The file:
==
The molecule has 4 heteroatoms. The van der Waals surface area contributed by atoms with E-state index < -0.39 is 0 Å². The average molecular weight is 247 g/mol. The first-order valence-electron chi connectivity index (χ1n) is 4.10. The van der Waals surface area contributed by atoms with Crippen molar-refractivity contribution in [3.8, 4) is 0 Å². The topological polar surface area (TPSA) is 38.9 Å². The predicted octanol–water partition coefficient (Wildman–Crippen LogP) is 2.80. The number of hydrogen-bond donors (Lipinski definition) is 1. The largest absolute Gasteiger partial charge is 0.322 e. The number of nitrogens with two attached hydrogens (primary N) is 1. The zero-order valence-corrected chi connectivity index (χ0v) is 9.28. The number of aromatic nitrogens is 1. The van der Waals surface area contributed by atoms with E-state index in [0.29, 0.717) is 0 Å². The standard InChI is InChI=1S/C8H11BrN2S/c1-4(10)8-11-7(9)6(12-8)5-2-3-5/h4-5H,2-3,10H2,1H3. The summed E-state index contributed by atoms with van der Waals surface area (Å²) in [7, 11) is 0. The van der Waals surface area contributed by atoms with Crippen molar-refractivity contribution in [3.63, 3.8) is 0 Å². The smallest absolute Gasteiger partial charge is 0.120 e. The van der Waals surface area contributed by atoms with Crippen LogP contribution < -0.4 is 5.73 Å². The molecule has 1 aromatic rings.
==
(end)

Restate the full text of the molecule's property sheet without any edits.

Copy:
The molecule has 4 heteroatoms. The van der Waals surface area contributed by atoms with E-state index < -0.39 is 0 Å². The average molecular weight is 247 g/mol. The first-order valence-electron chi connectivity index (χ1n) is 4.10. The van der Waals surface area contributed by atoms with Crippen molar-refractivity contribution in [3.8, 4) is 0 Å². The topological polar surface area (TPSA) is 38.9 Å². The predicted octanol–water partition coefficient (Wildman–Crippen LogP) is 2.80. The number of hydrogen-bond donors (Lipinski definition) is 1. The largest absolute Gasteiger partial charge is 0.322 e. The number of nitrogens with two attached hydrogens (primary N) is 1. The zero-order valence-corrected chi connectivity index (χ0v) is 9.28. The number of aromatic nitrogens is 1. The van der Waals surface area contributed by atoms with E-state index in [0.29, 0.717) is 0 Å². The standard InChI is InChI=1S/C8H11BrN2S/c1-4(10)8-11-7(9)6(12-8)5-2-3-5/h4-5H,2-3,10H2,1H3. The summed E-state index contributed by atoms with van der Waals surface area (Å²) in [7, 11) is 0. The van der Waals surface area contributed by atoms with Crippen molar-refractivity contribution in [3.63, 3.8) is 0 Å². The smallest absolute Gasteiger partial charge is 0.120 e. The van der Waals surface area contributed by atoms with Crippen LogP contribution < -0.4 is 5.73 Å². The molecule has 1 aromatic rings.